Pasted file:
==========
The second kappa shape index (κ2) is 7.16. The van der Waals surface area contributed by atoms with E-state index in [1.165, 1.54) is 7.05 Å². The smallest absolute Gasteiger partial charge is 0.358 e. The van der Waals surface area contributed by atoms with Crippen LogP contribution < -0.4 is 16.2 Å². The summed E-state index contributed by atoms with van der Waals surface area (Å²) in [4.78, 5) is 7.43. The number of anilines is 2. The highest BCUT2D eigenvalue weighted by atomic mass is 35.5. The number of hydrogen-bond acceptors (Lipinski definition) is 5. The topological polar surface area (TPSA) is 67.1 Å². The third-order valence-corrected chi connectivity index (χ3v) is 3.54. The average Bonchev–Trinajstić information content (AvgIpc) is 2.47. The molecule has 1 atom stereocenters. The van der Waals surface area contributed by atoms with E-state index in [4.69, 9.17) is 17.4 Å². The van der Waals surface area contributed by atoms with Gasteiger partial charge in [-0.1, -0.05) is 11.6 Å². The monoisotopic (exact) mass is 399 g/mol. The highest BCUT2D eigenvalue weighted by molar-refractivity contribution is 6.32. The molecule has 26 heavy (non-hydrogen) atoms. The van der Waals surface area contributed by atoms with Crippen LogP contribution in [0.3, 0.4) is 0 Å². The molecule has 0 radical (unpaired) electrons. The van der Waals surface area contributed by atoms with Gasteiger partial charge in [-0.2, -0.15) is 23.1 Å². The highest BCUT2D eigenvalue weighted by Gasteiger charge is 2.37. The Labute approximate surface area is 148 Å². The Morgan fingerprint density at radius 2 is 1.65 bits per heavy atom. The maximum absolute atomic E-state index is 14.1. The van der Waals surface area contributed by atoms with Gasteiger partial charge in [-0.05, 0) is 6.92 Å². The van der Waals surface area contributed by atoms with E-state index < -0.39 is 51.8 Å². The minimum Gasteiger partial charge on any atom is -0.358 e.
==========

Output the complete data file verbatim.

The second kappa shape index (κ2) is 7.16. The van der Waals surface area contributed by atoms with E-state index in [1.165, 1.54) is 7.05 Å². The smallest absolute Gasteiger partial charge is 0.358 e. The van der Waals surface area contributed by atoms with Crippen LogP contribution < -0.4 is 16.2 Å². The summed E-state index contributed by atoms with van der Waals surface area (Å²) in [4.78, 5) is 7.43. The number of anilines is 2. The highest BCUT2D eigenvalue weighted by atomic mass is 35.5. The number of hydrogen-bond acceptors (Lipinski definition) is 5. The topological polar surface area (TPSA) is 67.1 Å². The third-order valence-corrected chi connectivity index (χ3v) is 3.54. The average Bonchev–Trinajstić information content (AvgIpc) is 2.47. The molecule has 1 atom stereocenters. The van der Waals surface area contributed by atoms with E-state index in [4.69, 9.17) is 17.4 Å². The van der Waals surface area contributed by atoms with Gasteiger partial charge in [-0.1, -0.05) is 11.6 Å². The monoisotopic (exact) mass is 399 g/mol. The highest BCUT2D eigenvalue weighted by molar-refractivity contribution is 6.32. The molecule has 26 heavy (non-hydrogen) atoms. The van der Waals surface area contributed by atoms with Crippen LogP contribution in [0.3, 0.4) is 0 Å². The molecule has 0 radical (unpaired) electrons. The van der Waals surface area contributed by atoms with Gasteiger partial charge in [-0.2, -0.15) is 23.1 Å². The highest BCUT2D eigenvalue weighted by Gasteiger charge is 2.37. The Labute approximate surface area is 148 Å². The Morgan fingerprint density at radius 2 is 1.65 bits per heavy atom. The maximum absolute atomic E-state index is 14.1. The van der Waals surface area contributed by atoms with Gasteiger partial charge in [-0.05, 0) is 6.92 Å². The van der Waals surface area contributed by atoms with E-state index < -0.39 is 51.8 Å². The minimum Gasteiger partial charge on any atom is -0.358 e.